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Robert Underwood Johnson, Clarence Clough Buell, Battles and Leaders of the Civil War: The Opening Battles. Volume 1., Incidents of the first Bull Run. (search)
men of leisure or mercantile clerks. About forty were young mechanics, whose mechanical skill was of much service. I had provided them with red flannel shirts at Harper's Ferry, because our uniforms were too fine for camp life and for service in the field.-J. D. I. (my own battery) was at the head of the column, and, being largely composed of young men of high social standing, was especially honored by the ladies of the village, conspicuous among whom were the young daughters of Colonel John A. Washington, late of Mount Vernon. I noticed that some of the young fellows of the battery, lingering round the baskets borne by these young ladies, who bade them die or conquer in the fight, seemed very miserable during the remainder of the march. No doubt many of them, during the battle, felt that it would be better to die on the field than retreat and live to meet those enthusiastic girls again. I make special note of that breakfast because it was the last food any of us tasted till the
The Annals of the Civil War Written by Leading Participants North and South (ed. Alexander Kelly McClure), The First great crime of the War. (search)
may have so overruled in our favor that the infliction of this defeat of a small army, depressing as it was, may have saved us from severer defeat two months afterward. 1No thanks, however, to those who brought on the campaign. In any event, the people were more patient, and afterward bore delays, which they could not understand, with a noble and self-sacrificing spirit. So it happened that the first step taken by the dazed administration, after the battle of Bull Run, was to order to Washington, in command of the Army of the Potomac, the young General McClellan, who had been so far the only general upon whose banners victory for the cause had perched. He at once began a system of organization and distribution of troops, of purchase of material of war, of recommendations of generals to important commands East, West and South, of the erection of field fortifications, which to complete involved a long time, longer far than was suspected by the administration or the people. He and
The Annals of the Civil War Written by Leading Participants North and South (ed. Alexander Kelly McClure), Lee's West Virginia campaign. (search)
rprise. Having been his superior in rank in the old army, he could not suppress a feeling of jealousy General Lee was accompanied by his aides-de-camp, Colonel John A. Washington and Captain Walter H. Taylor. After remaining several days at Huntersville without gaining any positive information from General Loring in regard to thnguished. He brought them with him to the mountains of Virginia. There was not a day when it was possible for him to be out, that the General, with either Colonel Washington or Captain Taylor, might not be seen crossing the mountains, climbing over rocks and crags, to get a view of the Federal position. Ever mindful of the safe had been but little skirmishing, and the Confederate loss had been slight. One circumstance, however, occurred which cast a gloom over the whole army. Colonel J. A. Washington, while making a reconnoissance, fell into an ambuscade, and was killed. He had, by his soldierly qualities and high gentlemanly bearing, gained the este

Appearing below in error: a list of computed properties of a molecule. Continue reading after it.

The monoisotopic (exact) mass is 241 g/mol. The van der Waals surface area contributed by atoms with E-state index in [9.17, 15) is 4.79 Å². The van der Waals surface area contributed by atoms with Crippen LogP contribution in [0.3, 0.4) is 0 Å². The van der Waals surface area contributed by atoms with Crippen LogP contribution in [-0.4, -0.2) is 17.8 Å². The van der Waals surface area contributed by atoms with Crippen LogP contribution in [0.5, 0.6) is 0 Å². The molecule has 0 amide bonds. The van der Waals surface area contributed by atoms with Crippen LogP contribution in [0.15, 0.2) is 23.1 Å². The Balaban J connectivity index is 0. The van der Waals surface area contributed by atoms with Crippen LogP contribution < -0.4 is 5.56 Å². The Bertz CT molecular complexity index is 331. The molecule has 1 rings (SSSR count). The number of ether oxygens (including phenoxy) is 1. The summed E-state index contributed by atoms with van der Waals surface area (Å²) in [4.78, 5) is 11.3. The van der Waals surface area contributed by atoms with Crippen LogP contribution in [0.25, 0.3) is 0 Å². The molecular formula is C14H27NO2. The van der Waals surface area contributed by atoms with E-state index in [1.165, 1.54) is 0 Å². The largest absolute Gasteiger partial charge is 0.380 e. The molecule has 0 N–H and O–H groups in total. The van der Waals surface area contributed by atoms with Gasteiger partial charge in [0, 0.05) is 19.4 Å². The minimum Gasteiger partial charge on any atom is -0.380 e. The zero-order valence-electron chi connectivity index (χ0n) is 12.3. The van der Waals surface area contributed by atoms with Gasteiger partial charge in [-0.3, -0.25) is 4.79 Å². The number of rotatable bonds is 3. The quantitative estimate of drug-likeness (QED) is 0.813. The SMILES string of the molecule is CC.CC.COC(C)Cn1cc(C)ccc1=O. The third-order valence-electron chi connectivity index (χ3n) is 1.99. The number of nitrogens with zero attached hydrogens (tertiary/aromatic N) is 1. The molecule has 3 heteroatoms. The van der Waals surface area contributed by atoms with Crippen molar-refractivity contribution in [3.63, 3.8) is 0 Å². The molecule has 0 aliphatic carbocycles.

The Annals of the Civil War Written by Leading Participants North and South (ed. Alexander Kelly McClure), The battle of Beverly ford. (search)
t was, reflects no blame on General Pleasonton; but it is noteworthy how often, in war, operations from a common centre outward are better advised than by the contrary method. Concentration of troops is often so difficult of attainment when the links of connection are once lost. A conspicuous example of this truth has been lately brought to mind by Dr. Lambdin's admirable narrative read at the Centennial celebration of the battle of Germantown, and even now one can but feel sorry for General Washington as a soldier-thinking of him in the fog before Chew's house, with Sullivan and Wayne groping in front, and no tidings as yet of Greene on the Limekiln road, and Armstrong at the mouth of the Wissahickon. If he had spread his battle-fan outward from his centre on the turnpike, unfolding it as he advanced, perhaps no one would have inquired a century after why the good people of Germantown wished to commemorate a defeat. Be that as it may, General Pleasonton was destined to reap some o
The Annals of the Civil War Written by Leading Participants North and South (ed. Alexander Kelly McClure), The draft riots in New York. (search)
e of as orderly, self-possessed, and natty a company as any officer need desire to command. The gallant service they performed in the July riots, and the eagerness displayed by the regular infantry officers in New York during that period to lead them, showed the sterling metal of which they were composed, and justify me in claiming for the Permanent guard of Fort Hamilton the place it is entitled to in the history of that deadly outbreak. On July 4th telegraphic orders were received from Washington to dispatch the two batteries from Fort Hamilton to the Army of the Potomac at Chambersburg, and the Permanent guard thus became the only effective garrison of the post. The aggregate strength of General Brown's command at that time was less than 500. About two o'clock on the afternoon of Monday, July 13th, having occasion to visit the telegraph office just outside the military inclosure of Fort Hamilton, I was informed by the operator that communication with the city had been in some